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Source: Krames StayWell

Anal Fistula [Infant/Toddler]

The anal canal is the end portion of the intestinal tract. It includes the rectum and anus. Feces normally pass through the anus out of the body. Sometimes an abnormal passageway develops from the anal canal to another organ. This may cause feces to be passed through the vagina, urinary tract, or skin instead of the anus. This condition is called an anal fistula. An anal fistula may be congenital (present at birth). Or it may occur following an anal abscess or infection, trauma to the anal canal, or surgery. An anal fistula may also be due to a disease such as a bowel disorder.

An anal fistula is corrected with surgery. This requires a hospital stay, intravenous (IV) fluids, and antibiotics to prevent infection. The type of surgery depends on the type of fistula. More than one surgery may be required. In certain cases, the child is given a colostomy during the surgery. This creates an opening in the abdomen that lets feces pass through into a bag. The colostomy may be temporary or permanent. Long-term care depends on the type of fistula and success of the surgery. Breastfeeding is encouraged with this condition because human milk is easy to digest.

Home Care:

Medications: The doctor may prescribe an antibiotic to prevent infection. Follow the doctor’s instructions when giving this medication to your child.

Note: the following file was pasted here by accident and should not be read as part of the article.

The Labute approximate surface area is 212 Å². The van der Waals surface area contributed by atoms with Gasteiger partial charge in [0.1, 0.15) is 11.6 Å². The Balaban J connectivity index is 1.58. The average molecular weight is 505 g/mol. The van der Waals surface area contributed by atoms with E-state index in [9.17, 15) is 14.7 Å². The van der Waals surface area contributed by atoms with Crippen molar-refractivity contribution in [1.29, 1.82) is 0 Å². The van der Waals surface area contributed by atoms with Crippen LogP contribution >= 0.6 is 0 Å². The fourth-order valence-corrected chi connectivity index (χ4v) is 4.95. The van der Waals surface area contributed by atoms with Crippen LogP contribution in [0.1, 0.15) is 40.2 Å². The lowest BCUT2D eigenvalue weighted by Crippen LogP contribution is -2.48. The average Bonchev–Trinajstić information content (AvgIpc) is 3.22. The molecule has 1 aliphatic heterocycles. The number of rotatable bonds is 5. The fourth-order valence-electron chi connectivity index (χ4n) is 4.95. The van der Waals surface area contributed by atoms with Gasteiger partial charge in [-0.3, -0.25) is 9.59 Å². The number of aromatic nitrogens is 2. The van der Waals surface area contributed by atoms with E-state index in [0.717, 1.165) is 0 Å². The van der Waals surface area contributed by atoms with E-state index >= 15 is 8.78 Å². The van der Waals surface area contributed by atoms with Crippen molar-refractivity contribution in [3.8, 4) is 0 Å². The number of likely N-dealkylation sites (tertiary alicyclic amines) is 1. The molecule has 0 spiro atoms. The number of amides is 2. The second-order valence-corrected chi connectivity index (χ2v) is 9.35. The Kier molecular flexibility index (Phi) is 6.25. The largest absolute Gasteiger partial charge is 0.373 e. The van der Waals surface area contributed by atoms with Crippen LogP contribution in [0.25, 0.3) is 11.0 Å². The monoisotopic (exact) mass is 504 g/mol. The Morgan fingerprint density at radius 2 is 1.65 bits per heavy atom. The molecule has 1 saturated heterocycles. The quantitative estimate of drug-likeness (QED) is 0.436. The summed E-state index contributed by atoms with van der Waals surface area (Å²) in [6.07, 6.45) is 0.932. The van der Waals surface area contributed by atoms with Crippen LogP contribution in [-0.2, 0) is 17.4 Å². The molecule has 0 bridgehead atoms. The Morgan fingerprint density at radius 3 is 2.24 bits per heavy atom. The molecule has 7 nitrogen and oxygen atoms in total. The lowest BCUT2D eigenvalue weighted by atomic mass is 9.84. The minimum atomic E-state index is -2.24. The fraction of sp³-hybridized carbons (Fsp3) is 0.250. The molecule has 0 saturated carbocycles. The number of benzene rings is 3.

General Care:

  1. Follow your doctor’s instructions on how to care for your child after surgery.

  2. You may be asked to record your child’s bowel movements. This will help your doctor determine future care for your child.

  3. Check your child’s anus for bleeding or signs of infection (see below).

If Your Child Has A Colostomy:

  1. Follow your doctor’s instructions on how to care for your child’s colostomy.

  2. Wash your hands with soap and warm water before and after caring for the colostomy.

  3. If your child has a gauze covering or dressing over the stoma, change the dressing as soon as it gets soiled. If your child has a pouch, empty it frequently. Ensure that the pouch fits securely. Use the pouch closure approved by your healthcare provider. Avoid using small clips, rubber bands, or anything else that your child could swallow to close the pouch.

  4. Clean the skin around the stoma with soap and warm water and gently pat it dry. Protect the skin with an ointment barrier, as prescribed by your doctor.

  5. Try to prevent your child from pulling on the dressing or pouch.

  6. Monitor the area for signs of infection (see below)

Follow Up

as advised by the doctor or our staff.

Special Notes To Parents:

If you have any concerns about how to care for your child, talk to your doctor.

Get Prompt Medical Attention

if any of the following occurs:

  • Fever greater than 100.4°F (38°C)

  • Abnormal bowel patterns

  • Blood, pus, or foul-smelling mucus from the anus 

  • Signs of infection to any surgical incision site or the anus, such as redness, swelling, or foul-smelling drainage 

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© 2000-2015 The StayWell Company, LLC. 780 Township Line Road, Yardley, PA 19067. All rights reserved. This information is not intended as a substitute for professional medical care. Always follow your healthcare professional's instructions.

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